Some symptoms of cerebellar atrophy in children include developmental delays, seizures and ophthalmoplegia, according to the National Institutes of Health. Ophthalmoplegia is a disorder where the eyes of the muscles are paralyzed or weak, says Healthline.
This eye disorder is a symptom of Kearns-Sayre syndrome, according to the National Organization of Rare Disorders. The eye muscles are not just weak but there is a buildup of pigment on the lining of the eyes, which causes them to be inflamed. Some structures of the eye also deteriorate. Other sets of muscles also suffer weakness, such as those that aid in speaking or swallowing. Other symptoms of Kearns-Sayre syndrome are cardiomyopathy, deafness and ataxia. Ataxia means the child has problems controlling and coordinating her voluntary muscles.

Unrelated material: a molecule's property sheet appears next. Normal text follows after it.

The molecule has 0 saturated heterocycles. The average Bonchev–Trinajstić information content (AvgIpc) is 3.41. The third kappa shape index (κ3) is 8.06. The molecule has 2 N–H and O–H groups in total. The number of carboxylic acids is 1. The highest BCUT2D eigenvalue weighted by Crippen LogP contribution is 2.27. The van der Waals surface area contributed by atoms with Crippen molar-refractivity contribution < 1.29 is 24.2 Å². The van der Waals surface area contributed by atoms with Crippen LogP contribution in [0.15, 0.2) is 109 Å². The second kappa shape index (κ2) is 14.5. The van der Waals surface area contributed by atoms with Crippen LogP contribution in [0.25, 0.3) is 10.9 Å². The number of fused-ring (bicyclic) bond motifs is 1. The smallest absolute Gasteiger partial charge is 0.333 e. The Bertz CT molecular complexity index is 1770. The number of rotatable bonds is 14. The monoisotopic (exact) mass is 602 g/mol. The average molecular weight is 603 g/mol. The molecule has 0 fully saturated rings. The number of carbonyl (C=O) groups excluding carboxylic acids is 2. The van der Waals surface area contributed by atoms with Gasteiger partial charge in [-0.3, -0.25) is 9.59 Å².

Many types of cerebellar atrophy are inherited, claims Mayo Clinic. These children were born with a defective gene that makes proteins that cause the nerves in their cerebellum to not function the right way. The problem can be because of a dominant gene inherited from one parent or a recessive gene from both parents. In some types of cerebellar atrophy the ataxia is progressive, while in others it comes and goes. One type, called episodic ataxia, doesn't affect the child's life span, and its symptoms can be eased with medication.